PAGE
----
Navy torpedoes embarrassing post showing commanding officer firing rifle with backward and covered scope

The U.S. Navy shared an
image to its official Instagram page Tuesday showing Commander Cameron Yaste, executive officer aboard the Arleigh Burke-class guided missile destroyer USS John S. McCain, firing a rifle.

The post was captioned, “From engaging in practice gun shoots, conducting maintenance, testing fuel purity and participating in sea and anchor details, the #USNavy is always ready to serve and protect.”

Keen observers noticed something amiss about the photograph taken on March 24.

Some critics
suggested the fore grip on the rifle could be mounted closer to the gun’s center. A few had something to say about Yaste’s stance or his ostensible choice to shoot on three-round burst. Most, however, noted that the scope on the rifle was backward, with its cap still on.

Mockery and memes swiftly followed, prompting the Navy to torpedo its post.

Keyboard comedians came out of the woodwork, creating a slew of memes. Other branches also joined in the fun, sharing images of service members firing rifles with properly mounted scopes.

The National Guard, for instance, posted an image Thursday of two guardsmen firing rifles with no comment besides a side-eyes emoji.

The U.S. Marine Corps did likewise, sharing an image of Marines assigned to Bravo Company, Battalion Landing Team 1/5, 15th Marine Expeditionary Unit, conducting a live-fire deck shoot aboard the U.S. Navy’s USS Boxer on April 6. The Marines’ post was captioned, “Clear Sight Picture.”

The military comedy Instagram page, dearmomimdead, responded to the U.S. Navy’s initial post with its own, captioned “HEY NAVY. I FIXED UR SH!T…,” which was less charitable than the posts shared by the USMC and the National Guard.

While Task and Purpose
made expressly clear that the U.S. Navy “is without equal on the open seas” and has no problem obliterating America’s foes when playing to its strengths, it quipped, “If an engagement calls for rifles, Marines will be there to help them out.” Task and Purpose then provided a visual indication on Instagram of how the scope ought to have been mounted.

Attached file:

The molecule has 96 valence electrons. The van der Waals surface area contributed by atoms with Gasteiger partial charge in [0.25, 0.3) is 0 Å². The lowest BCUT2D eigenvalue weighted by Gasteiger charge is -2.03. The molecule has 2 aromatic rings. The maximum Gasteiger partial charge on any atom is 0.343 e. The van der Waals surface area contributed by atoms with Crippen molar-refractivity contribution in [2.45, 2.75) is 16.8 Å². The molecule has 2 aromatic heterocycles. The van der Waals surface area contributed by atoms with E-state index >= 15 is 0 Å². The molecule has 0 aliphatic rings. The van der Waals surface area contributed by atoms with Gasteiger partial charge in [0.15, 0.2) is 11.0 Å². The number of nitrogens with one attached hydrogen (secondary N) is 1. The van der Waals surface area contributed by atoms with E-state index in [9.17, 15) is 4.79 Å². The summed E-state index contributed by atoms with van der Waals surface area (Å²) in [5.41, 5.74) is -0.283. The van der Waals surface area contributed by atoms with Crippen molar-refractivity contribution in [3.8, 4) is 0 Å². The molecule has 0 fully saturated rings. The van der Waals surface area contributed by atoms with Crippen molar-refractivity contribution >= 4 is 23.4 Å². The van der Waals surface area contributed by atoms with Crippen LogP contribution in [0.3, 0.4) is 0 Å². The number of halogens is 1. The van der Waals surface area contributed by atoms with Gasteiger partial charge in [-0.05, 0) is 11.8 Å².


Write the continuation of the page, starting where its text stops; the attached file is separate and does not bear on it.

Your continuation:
Even lawmakers got in on the mockery.

Rep. Mike Collins (R-Ga.) shared an image of a gun with the barrel pointed toward the would-be shooter, writing, “Navy’s newly issued sidearm.”

While many evidently found the bungled photo op amusing, others interpreted the error as bad omen, with at least one user
noting, “We’re going to lose a major war.”

An archived
gallery of now-deleted images on the Department of Defense’s Defense Visual Information Distribution Service shows that Yaste posed with the rifle on at least two other occasions with correction.

After deleting the post, the Navy
noted, “Thank you for pointing out our rifle scope error in the previous post. Picture has been removed until EMI [extra military instruction] is completed! #Readiness.”

Stars and Stripes
noted that EMI is defined by the Nay as “instruction in a phase of military duty in which an individual is deficient, and is intended for and directed towards the correction of that deficiency.”

Commander Yaste previously served as division officer aboard the USS Bataan, as weapons and executive officer aboard Patrol Coastal crew HOTEL, and as combat systems and weapons officer aboard the USS Hopper.

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